This review is based on the extended cut of the film.
DC Entertainment has this superhero movie business all backwards. They’ve jumped straight to the orgy without taking time to acquaint us more intimately with the individuals. It didn’t work all that well in “Batman vs. Superman,” but we held out hope that a team- up of lesser-known supervillains under the direction of David Ayer (“End of Watch,” “Fury”) could get the DC universe on track. Instead, “Suicide Squad” is a mess.
No one should be surprised that a movie that juggles at least a dozen characters is messy. What’s surprising is that Ayer was the lone screenwriter, which means DC and Warner Bros. liked the script so much they didn’t bother to hire anyone to clean it up. Something must’ve gotten lost in translation from page to screen because the whole thing is scatter-brained and illogical. Given the beats for laughs or “hell yeah” action moments, Ayer thinks he has us hooked, but his movie rarely takes hold of anything.
“Suicide Squad” begins with U.S. intelligence officer Amanda Waller (Viola Davis) seeking approval for a project that would assemble a team of “meta-humans” that could defend humanity if a threat of Superman’s magnitude should ever arise again, and how she has these villains under her thumb. They include hit-man Deadshot (Will Smith), former psychiatrist turned unpredictable criminal Harley Quinn (Margot Robbie), a scientific explorer possessed by an evil Enchantress (Cara Delevingne), Aussie thief Captain Boomerang (Jai Courtney) fire-starting gangster Diablo (Jay Hernandez), assassin Slipknot (Adam Beach) and man-beast Killer Croc (Adewale Akinnuoye-Agbaje). To keep them in line, Waller has military man Captain Rick Flag (Joel Kinnaman) in charge.
Each has a backstory, of course, but not everyone’s gets equal attention. Still, countless flashbacks invade the narrative, particularly for Quinn, who has a complicated history with the Joker (Jared Leto), with whom she hopes to be reunited. As integral as The Joker is to Quinn’s story, he plays an ancillary role to the main plot, meaning Leto had to don the mantle of one of the most iconic supervillains of all time and endure unending scrutiny for the sake of a sub-plot. Leto’s erratic performance is far from the most problematic part of this movie.
A weak plot, on the other hand, drags “Suicide Squad” down. In essence, Enchantress causes a big supernatural problem and Waller gives the green light to round up her dangerous dream team to extract a VIP in danger from a “terrorist threat.” There’s a disconnect between these threads despite the audience being the wiser.
Every part of the story feels disconnected from the other components, and the main conflict has no mystery, energy or momentum at the onset to create any semblance of tension — or entertainment, to be honest. The script settles for verbal jabs between characters over any kind of interesting discord; Ayer is too preoccupied with establishing each of the anti-heroes’ personal battles that together they all just scoff at each other and act out their personalities in the form of one-liners. Too few jokes land despite how clear it is that the studio wanted this movie to be funny.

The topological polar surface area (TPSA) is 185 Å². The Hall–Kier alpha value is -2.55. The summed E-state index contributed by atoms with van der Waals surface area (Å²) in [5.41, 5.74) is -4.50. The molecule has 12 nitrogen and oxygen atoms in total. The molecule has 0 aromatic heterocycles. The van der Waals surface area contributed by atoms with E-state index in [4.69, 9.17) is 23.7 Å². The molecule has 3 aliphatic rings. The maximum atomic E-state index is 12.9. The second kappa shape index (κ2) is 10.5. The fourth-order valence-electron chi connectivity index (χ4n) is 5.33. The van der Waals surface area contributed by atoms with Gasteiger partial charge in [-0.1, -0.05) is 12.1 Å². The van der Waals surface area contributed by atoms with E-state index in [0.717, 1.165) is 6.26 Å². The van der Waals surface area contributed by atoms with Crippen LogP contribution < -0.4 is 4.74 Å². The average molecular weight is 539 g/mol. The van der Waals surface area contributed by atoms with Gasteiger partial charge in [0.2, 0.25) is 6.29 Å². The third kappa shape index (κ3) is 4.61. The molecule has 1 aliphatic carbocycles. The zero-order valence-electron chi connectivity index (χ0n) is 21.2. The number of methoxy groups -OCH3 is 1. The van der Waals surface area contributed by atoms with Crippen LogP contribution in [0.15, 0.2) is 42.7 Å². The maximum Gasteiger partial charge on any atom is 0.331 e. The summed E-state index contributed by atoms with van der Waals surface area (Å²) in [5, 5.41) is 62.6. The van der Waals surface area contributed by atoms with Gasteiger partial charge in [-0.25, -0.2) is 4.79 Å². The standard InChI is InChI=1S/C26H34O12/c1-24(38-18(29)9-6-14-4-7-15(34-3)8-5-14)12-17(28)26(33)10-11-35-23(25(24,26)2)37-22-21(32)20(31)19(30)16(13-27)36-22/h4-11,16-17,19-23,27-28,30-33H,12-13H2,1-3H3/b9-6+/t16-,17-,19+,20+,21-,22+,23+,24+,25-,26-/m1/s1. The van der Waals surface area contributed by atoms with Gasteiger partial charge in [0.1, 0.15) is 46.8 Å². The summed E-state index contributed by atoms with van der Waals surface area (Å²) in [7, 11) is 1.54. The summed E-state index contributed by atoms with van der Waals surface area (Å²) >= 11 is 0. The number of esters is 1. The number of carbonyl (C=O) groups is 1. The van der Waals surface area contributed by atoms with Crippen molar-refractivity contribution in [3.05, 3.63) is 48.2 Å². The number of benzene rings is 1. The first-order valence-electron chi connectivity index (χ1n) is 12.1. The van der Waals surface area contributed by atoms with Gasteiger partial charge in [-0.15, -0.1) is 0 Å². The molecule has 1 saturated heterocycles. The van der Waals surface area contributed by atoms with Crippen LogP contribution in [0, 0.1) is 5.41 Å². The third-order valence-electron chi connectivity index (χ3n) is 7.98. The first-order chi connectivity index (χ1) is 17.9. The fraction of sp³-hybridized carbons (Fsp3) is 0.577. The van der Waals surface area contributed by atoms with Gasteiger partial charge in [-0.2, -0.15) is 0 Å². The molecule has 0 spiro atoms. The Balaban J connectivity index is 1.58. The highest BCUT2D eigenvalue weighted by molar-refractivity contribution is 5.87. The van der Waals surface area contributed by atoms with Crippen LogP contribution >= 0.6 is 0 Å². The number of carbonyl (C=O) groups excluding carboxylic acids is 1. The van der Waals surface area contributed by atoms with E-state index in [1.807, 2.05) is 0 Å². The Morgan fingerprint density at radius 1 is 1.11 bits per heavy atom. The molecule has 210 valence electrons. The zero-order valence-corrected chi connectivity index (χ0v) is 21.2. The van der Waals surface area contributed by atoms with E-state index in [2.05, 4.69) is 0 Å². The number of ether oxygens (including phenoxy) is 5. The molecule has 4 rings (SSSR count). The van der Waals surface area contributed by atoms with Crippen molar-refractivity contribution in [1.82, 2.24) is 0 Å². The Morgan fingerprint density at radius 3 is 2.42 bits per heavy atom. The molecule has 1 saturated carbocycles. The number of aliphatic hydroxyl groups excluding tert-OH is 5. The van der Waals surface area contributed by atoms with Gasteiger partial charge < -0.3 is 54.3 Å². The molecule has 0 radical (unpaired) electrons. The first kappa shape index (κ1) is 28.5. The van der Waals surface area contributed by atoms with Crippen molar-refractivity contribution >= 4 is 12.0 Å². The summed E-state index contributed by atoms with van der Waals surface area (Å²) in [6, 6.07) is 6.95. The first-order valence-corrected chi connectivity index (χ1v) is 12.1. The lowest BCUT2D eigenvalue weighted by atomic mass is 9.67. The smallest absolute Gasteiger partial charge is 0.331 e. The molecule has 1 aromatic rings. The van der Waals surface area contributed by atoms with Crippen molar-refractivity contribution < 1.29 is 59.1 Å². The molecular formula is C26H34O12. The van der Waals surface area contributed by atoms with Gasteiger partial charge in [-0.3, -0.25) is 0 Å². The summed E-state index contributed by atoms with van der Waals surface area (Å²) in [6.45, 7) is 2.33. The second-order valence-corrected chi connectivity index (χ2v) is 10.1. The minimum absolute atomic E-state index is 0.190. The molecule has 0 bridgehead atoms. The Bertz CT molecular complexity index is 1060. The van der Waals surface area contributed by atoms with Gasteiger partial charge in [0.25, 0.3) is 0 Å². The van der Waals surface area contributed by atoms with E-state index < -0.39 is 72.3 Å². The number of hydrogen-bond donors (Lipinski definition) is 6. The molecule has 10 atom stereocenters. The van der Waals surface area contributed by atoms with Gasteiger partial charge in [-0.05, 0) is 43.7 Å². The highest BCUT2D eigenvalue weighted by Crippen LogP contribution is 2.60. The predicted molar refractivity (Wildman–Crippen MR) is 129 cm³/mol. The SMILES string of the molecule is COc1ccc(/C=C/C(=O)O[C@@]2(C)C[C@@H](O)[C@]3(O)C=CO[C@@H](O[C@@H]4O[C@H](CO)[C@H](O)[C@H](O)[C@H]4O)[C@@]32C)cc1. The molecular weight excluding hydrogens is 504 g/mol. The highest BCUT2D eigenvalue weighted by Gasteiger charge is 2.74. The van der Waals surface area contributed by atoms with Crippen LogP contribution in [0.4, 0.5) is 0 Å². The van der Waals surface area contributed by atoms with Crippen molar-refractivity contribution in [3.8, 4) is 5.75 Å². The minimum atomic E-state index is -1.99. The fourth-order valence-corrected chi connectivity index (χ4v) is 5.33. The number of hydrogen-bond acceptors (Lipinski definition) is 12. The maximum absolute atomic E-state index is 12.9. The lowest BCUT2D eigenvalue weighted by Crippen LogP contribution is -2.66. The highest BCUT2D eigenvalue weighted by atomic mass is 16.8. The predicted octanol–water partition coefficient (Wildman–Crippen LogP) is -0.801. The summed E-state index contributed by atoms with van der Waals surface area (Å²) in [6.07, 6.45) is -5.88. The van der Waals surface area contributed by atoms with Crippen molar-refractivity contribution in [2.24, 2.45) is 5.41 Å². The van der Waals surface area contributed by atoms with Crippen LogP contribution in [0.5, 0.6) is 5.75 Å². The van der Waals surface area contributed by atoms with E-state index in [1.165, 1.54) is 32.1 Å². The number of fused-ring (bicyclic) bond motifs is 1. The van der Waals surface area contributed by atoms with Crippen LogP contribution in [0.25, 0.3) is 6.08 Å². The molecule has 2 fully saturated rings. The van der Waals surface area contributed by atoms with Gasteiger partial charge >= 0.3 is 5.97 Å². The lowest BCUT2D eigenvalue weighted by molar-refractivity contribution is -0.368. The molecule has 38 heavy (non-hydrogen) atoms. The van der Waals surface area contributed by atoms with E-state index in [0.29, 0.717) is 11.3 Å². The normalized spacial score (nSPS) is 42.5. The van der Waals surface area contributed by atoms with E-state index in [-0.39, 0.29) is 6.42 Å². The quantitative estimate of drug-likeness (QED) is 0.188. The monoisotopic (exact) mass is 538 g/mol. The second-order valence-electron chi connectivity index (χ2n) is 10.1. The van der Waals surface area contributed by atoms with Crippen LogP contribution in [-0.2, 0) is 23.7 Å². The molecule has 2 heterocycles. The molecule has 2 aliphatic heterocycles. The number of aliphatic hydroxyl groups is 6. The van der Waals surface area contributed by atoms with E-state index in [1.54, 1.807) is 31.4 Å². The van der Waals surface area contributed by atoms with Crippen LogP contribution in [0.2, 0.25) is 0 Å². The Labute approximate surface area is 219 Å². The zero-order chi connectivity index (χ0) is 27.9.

Smith and Robbie give the most interesting performances of the bunch, though the script does devote the most time to their motivations and inner-conflicts. Smith relishes the opportunity to play the badass who isn’t the hero, even though he becomes the group cheerleader at times. Robbie is the spitting image of Quinn from the the cartoons and comics, and while she’s not always funny or effective, she keeps Quinn interesting.
Nearly every attempt “Suicide Squad” makes to be cool or clever backfires and it’s kind of baffling. The only legitimate culprit can be how busy the story gets just trying to give all these characters screen time that it never finds anything compelling enough for them to do. Even the action sequences leave a lot to be desired, primarily because the stakes aren’t clear enough. Things start to come together more toward the end when all the sub- plots have converged and we’ve gotten more acquainted with each character, but it’s not enough to provide any redemption.
As for the Extended Cut, nothing improves the film or hurts it compared to theatrical version. The bar scene, despite totally deflating any story momentum, has some nice character-building touches. The problem is that when none of the scenes feel essential in a movie, adding more doesn’t help.
“Suicide Squad” plays like a series of trailers that are semi-stylish in their own right and set to cool rock music but don’t amount to anything on the whole. Scenes don’t establish themselves and they lack identity and a role in the greater plot. The movie bounces everywhere and anything that does capture our interest is fleeting as a result. That’s the real danger of such a large ensemble movie — it’s not that they’re always so poorly realized, they just never give enough time to let what works succeed. For as bad as this final product turned out to be, I wouldn’t mind a little one-on-one time with any of its characters and their individual stories.
Written and Directed by David Ayer
Starring: Will Smith, Margot Robbie, Viola Davis, Joel Kinnaman